May sit i’ th’ centre and enjoy bright day.”

In these two lines we have four thoughts. First, that of “light”; second, that it must be within a man’s “own clear breast”; third, to “sit in the centre”; and fourth, to “enjoy bright day”.

To sit in the centre is the objective I have in mind for each student, so that he stands in what Carlyle has termed the “centre of immensities and the conflux of eternities”. In other words, all the past is joined to what is the present, and there is no field of collective human activity nor individual action in the processes of the universe that is not within his purview. But this sitting in the centre can only happen when within his own breast there is clearness. This necessitates a perfect peace; not a negative quiescent peace, but one that broods over all things in a spirit of tenderness. When the light has been so born and is reflected in his own clear breast, then the seeker of Truth not only sits in the centre, but he comes to that ideal state of being which is to “enjoy bright day”.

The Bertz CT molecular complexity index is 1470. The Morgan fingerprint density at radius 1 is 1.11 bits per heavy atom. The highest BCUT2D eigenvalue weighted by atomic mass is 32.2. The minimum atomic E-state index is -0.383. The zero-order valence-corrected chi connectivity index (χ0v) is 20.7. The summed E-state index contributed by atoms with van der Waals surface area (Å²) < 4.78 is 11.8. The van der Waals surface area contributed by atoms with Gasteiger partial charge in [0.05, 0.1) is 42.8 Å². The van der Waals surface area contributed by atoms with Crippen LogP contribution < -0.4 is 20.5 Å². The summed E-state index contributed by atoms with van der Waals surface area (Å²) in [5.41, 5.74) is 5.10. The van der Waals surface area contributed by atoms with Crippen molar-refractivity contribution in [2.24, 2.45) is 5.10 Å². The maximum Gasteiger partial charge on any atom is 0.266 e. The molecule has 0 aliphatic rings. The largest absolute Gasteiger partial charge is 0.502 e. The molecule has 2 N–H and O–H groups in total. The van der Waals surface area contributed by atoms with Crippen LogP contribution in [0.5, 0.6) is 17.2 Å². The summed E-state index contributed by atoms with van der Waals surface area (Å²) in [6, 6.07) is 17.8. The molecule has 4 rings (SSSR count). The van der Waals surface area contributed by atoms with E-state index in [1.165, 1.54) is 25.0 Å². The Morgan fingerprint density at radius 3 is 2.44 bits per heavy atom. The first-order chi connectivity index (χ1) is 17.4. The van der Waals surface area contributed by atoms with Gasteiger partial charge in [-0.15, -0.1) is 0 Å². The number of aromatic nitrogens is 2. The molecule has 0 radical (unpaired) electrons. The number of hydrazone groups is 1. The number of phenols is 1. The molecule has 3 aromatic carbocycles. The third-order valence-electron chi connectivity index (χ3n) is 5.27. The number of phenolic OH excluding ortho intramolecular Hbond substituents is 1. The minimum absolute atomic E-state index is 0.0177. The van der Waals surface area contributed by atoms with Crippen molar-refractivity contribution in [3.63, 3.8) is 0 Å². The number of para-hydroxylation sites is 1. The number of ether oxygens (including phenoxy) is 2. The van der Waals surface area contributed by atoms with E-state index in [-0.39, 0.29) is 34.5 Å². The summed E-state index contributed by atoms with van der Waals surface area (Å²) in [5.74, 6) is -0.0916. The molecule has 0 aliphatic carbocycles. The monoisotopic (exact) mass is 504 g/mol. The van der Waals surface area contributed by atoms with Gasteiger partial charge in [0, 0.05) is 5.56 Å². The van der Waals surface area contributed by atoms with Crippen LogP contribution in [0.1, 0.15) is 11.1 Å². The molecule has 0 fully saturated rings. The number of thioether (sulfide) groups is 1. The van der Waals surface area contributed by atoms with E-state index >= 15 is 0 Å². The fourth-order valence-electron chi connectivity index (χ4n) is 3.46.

This intense sense of Life must always accompany the true student. There can be no Wisdom which is unaccompanied by an ever-increasing sense of Wonder. It is this Sense that has well been described by Newton regarding himself:

“I do not know what I may appear to the world; but to myself I seem to have been only like a boy playing on the seashore, and diverting myself in now and then finding a smoother pebble or a prettier shell than ordinary, whilst the great ocean of truth lay all undiscovered before me.”

Finally, there cannot be any Wisdom in a man’s nature until he has fully understood the relation which he bears to all his fellowmen. All Wisdom fails in its endeavour unless it finds, in part, at least, a solution of the

“infinite passion and the pain
of finite hearts that yearn”.

The Latin poet Terence said what has been a beacon light in European culture: Homo sum, humani nil alienum me puto:“I am a man; I count nothing human indifferent to me.” The aim of all studies in a true School of Wisdom is not the perfection of the individual as such, but only in order that the individual may use every faculty of his being towards “lifting a little of the heavy Karma of the world”. Until the seeker for Wisdom seeks not only for himself, but also for all men, what he acquires is not worth name of Wisdom. That is why as long ago as 1921 I said: “Loving action is Divine Wisdom at work, and whoso acts lovingly mill inevitably come to the Wisdom.” This can be achieved swiftest with the aid of Theosophy. But when all is said and done, the Wisdom has to be lived. It is only in the process of living that the individual tomes to his own centre, and lives surrounded by that Light which is indeed “bright day”.